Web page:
Andrew Kelly for AEIdeas: You've likely heard by now that college tuition has increased much faster than the rate of inflation year after year. Despite this trend, you can always count on the optimists at the College Board to find a good-news story to tell. In recent years, the message was that we shouldn't worry about massive increases in sticker prices, because net prices haven't grown nearly as fast. ...

This year, the rosy picture is reversed: Though net prices “have grown more rapidly than published prices” since 2010, sticker prices increased “only” 2.9 percent since last year (after adjusting for inflation). Based on this “relatively small increase,” the authors conclude that the increases of the past five years “did not signal a new era of accelerating prices.”

None of this is actually good news, folks. Here's another way to tell the story: During the recession, states cut higher education funding and endowments fell. Institutions responded by increasing their tuition. But an unprecedented, one-time increase in the federal Pell Grant program kept net prices low. Between 2008 and 2011, federal spending on Pell more than doubled. ... The number of recipients grew more than 80 percent between 2006 and 2012.

In other words, the “good news” on net price over the past few years was the result of a massive influx of federal Pell Grant dollars. We spent a ton of money, which kept net prices low for a bit. But the increase in federal spending has been completely eroded by rising tuition prices. Now the flood of federal cash has plateaued, and sticker prices remain high and growing (albeit more slowly). Hence, net prices are rising.



Mike Konczal for next New Deal: “This massive IT launch sure came in on time, under budget, and without headaches” is a statement that nobody has ever said. But even controlling for that, looks to be having a disastrous launch.

People are naturally asking about the practical and political implications of this disaster. Is it a problem for the Affordable Care Act as a whole, with its mixture of individual mandates and risk-pooling? Is it a political disaster for President Obama and the Democrats? Does this show us major problems in the way that government procures its contractors?

These are important questions, but some are asking a bigger one: Is this a problem for liberalism as a political governance project? Does this rollout failure discredit the core goals of a liberal project, including that of a mixed economy, a regulatory state and social insurance?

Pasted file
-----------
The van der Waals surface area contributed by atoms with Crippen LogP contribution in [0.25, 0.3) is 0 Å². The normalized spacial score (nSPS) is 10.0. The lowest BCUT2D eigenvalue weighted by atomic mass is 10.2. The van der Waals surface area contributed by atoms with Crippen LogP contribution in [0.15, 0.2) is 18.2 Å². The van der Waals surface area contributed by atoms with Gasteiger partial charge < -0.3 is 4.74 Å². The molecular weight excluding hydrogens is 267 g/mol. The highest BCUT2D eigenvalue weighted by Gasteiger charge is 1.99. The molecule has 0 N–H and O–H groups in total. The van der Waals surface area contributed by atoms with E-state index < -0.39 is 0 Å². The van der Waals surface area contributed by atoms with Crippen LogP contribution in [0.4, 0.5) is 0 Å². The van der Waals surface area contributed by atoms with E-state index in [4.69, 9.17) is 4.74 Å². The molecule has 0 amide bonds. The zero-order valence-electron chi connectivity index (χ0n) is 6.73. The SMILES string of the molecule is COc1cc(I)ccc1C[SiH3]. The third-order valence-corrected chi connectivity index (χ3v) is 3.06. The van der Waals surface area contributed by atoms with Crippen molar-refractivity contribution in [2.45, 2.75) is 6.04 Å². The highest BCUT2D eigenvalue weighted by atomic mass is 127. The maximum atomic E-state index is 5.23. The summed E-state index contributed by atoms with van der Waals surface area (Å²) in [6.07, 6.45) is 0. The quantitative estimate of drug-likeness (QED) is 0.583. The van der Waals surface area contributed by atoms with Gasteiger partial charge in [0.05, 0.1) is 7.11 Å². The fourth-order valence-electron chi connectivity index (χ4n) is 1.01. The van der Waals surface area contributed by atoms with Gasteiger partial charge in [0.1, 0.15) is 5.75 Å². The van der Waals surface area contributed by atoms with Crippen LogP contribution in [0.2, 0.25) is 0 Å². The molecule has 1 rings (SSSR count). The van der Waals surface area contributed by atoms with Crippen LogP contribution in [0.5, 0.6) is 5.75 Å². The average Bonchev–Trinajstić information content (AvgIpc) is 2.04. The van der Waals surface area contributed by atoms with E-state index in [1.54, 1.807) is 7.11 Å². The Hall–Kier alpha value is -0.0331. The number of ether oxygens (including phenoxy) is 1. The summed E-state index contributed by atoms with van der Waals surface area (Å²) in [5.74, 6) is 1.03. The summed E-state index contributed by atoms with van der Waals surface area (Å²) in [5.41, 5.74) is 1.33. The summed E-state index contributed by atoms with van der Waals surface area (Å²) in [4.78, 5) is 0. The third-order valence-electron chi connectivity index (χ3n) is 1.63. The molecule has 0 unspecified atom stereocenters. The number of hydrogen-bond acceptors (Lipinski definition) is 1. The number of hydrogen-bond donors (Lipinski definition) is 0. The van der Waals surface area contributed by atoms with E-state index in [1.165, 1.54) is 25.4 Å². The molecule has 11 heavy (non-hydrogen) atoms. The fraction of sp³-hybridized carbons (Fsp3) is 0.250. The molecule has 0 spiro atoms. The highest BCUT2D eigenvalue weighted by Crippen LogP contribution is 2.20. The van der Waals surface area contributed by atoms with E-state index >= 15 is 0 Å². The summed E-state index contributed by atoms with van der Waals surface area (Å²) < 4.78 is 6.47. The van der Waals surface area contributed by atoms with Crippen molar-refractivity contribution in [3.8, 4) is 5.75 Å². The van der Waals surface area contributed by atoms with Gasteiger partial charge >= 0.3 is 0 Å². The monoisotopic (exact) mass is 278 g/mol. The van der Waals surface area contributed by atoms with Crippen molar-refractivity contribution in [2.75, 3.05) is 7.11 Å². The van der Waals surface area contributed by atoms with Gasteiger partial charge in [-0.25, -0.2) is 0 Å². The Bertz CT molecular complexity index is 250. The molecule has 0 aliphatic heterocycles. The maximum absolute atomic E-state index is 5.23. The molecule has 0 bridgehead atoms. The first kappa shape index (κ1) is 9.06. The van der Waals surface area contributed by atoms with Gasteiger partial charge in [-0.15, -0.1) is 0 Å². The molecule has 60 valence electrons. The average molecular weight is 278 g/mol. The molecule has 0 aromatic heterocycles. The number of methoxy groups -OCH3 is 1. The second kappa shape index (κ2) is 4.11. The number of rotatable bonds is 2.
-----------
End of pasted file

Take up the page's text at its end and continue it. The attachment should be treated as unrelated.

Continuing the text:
Conservatives in particular think this website has broad implications for liberalism as a philosophical and political project. I think it does, but for the exact opposite reasons: It highlights the problems inherent in the move to a neoliberal form of governance and social insurance, while demonstrating the superiorities in the older, New Deal form of liberalism. ...

My man Franklin Delano Roosevelt may not have known about JavaScript and agile programming, but he knew a few things about the public provisioning of social insurance.



Michelle Minton for OpenMarket: No, of course not! However, a coalition of health advocates seems to be making that assertion when they sent her a letter this week asking that she relinquish her sponsorship of Pepsi because, they insist, its deviously-effective marketing of soda to children is a cause of childhood obesity.

Never mind that childhood obesity rates are declining around the nation among all socioeconomic levels, the cause of obesity is not and never has been advertising. Additionally, the solution to any health problem our nation faces is not in the marketing of high-calorie foods. The real problem is that adults — specifically those with the responsibility of raising children — have abandoned their responsibility to instruct children about how to make healthy choices. ...

[Q]uieting the marketing of a single high-calorie product will do absolutely nothing to address the problem of obesity in America. There are a million other options on store shelves; if a brainless zombie teen is at the mercy of commercials featuring pop stars, then they will simply be pushed toward a different ad and a different product with equally high sugar content.